I spent a week in Berber Country in South Western Morocco in February. I was doing a surf story for Ryanair Magazine. If every story I did was a surf story for Ryanair Magazine, I think I’d be the happiest little freelancer in the world.
Taghazout lies about a 25-minute drive north of Agadir. It’s built right on the shoreline. At high tide, you walk out the door and your feet get wet. And sometimes when storms batter the west coast of Morocco, you can’t even open that door. One storm back in the 1960s stayed for a week and left with the entire fishing fleet on its back. But in general the waves that creep towards the beach fall into the enticing rather than frightening bracket.
It’s home to a traditional Berber community but, because of its proximity to the sea and good surfing breaks, has always had a healthy mix of foreigners coming and going. It started with the British Navy who used to stop by and swap their rusty Winchesters and venereal diseases for provisions and trinkets. Then US Marines stormed through during World War II liberating the Moroccans from the Nazis. In the late 1960s, the children of the war vets blew into town bringing their own form of liberation called peace and love, and after them the first combi-vans full of surfers appeared.
Lahcen Aitidir (pictured, previous page) got his first surfboard from an Australian in 1971, but he’d been surfing before that. “We surfed on tree bark or pieces of palm trees,” he says. “But it wasn’t so nice. It cut your skin.” They were the original boogie boards.
Lahcen is 54. He’s a sinewy, short man and when you see him throwing himself off the rocks on a multi-coloured longboard you think he doesn’t stand a chance against the incoming waves. But then he ducks and weaves past the breakers and you remember he’s been in this water for half a century and is as comfortable on a wave as a mountain goat is on a mountain.
Lahcen lives with his wife in a beachfront house at Hash Point – which got its name for being the lazy man’s surf spot in Taghazout. It’s a right-hander that breaks just in front of the town. You can pretty much down your tea, pay your bill, make a slow run for the water and be dropping into a wave in a few minutes. It’s the place where the first hippies arrived in the 1960s, and Lahcen remembers the time well.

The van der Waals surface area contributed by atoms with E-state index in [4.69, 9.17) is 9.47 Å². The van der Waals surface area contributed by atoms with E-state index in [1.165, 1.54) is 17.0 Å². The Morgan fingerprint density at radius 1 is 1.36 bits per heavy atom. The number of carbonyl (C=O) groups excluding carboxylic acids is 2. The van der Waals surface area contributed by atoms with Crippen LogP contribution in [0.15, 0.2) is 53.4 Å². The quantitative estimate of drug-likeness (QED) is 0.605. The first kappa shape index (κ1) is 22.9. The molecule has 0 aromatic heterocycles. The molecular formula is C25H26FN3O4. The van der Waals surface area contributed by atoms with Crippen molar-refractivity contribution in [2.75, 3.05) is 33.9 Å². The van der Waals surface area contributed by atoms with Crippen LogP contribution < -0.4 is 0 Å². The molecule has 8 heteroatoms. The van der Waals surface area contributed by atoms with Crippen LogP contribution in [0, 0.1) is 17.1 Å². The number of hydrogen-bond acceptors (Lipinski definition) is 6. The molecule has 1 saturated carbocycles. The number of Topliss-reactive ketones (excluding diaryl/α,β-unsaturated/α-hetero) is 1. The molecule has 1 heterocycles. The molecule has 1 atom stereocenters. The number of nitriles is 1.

“They had no passports and they didn’t use money. They traded necklaces and jeans for fish or even hash. They stayed all day without clothes. People were used to it. It was a great time and they were very nice people,” he says.
The hippies stayed in Taghazout for nearly 10 years. They lived on the beach or with Berber families. Everyone in the town can produce old photos of them with some Joni Mitchell look-a-like. Hendrix visited during that time too. Rumours abound that his song Castles Made Of Sand was written about the vulnerable buildings along the beachfront, but since the track was written in 1967 and Hendrix did not actually visit Morocco until 1969, it remains unlikely. Lahcen doesn’t know if he met Hendrix or not. “I saw many people who looked like Jimi Hendrix then, and they all played music too. They were all Jimi Hendrix.”
In 1973 the Moroccan military arrived in Taghazout with 20 trucks. They brought the hippies to the airport and deported them. People in the town cried and protested. “Their families in America were probably looking for them, but we were crying because they were our friends, our family too.” The surfers who arrived in the 1970s didn’t replace the hippies, but they were met with the same affection. Lahcen remembers the first VW van. “It had a kangaroo on the side of it,” he says.